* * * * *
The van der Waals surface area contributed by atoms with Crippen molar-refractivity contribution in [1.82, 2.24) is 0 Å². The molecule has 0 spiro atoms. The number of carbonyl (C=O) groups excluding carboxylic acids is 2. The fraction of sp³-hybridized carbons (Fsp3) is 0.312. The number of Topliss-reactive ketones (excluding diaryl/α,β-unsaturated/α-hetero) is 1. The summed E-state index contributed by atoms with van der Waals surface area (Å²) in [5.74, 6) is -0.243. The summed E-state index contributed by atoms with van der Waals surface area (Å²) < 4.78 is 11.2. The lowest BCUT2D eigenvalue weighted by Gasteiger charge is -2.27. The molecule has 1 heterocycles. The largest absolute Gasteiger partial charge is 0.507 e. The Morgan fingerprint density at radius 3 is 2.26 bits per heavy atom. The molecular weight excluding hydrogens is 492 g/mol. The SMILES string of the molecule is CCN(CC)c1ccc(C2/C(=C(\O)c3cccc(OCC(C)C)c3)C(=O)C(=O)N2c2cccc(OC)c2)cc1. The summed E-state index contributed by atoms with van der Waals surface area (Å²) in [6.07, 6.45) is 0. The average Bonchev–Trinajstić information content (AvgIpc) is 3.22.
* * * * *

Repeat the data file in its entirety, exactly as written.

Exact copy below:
The van der Waals surface area contributed by atoms with Crippen molar-refractivity contribution in [1.82, 2.24) is 0 Å². The molecule has 0 spiro atoms. The number of carbonyl (C=O) groups excluding carboxylic acids is 2. The fraction of sp³-hybridized carbons (Fsp3) is 0.312. The number of Topliss-reactive ketones (excluding diaryl/α,β-unsaturated/α-hetero) is 1. The summed E-state index contributed by atoms with van der Waals surface area (Å²) in [5.74, 6) is -0.243. The summed E-state index contributed by atoms with van der Waals surface area (Å²) < 4.78 is 11.2. The lowest BCUT2D eigenvalue weighted by Gasteiger charge is -2.27. The molecule has 1 heterocycles. The largest absolute Gasteiger partial charge is 0.507 e. The Morgan fingerprint density at radius 3 is 2.26 bits per heavy atom. The molecular weight excluding hydrogens is 492 g/mol. The SMILES string of the molecule is CCN(CC)c1ccc(C2/C(=C(\O)c3cccc(OCC(C)C)c3)C(=O)C(=O)N2c2cccc(OC)c2)cc1. The summed E-state index contributed by atoms with van der Waals surface area (Å²) in [6.07, 6.45) is 0. The average Bonchev–Trinajstić information content (AvgIpc) is 3.22.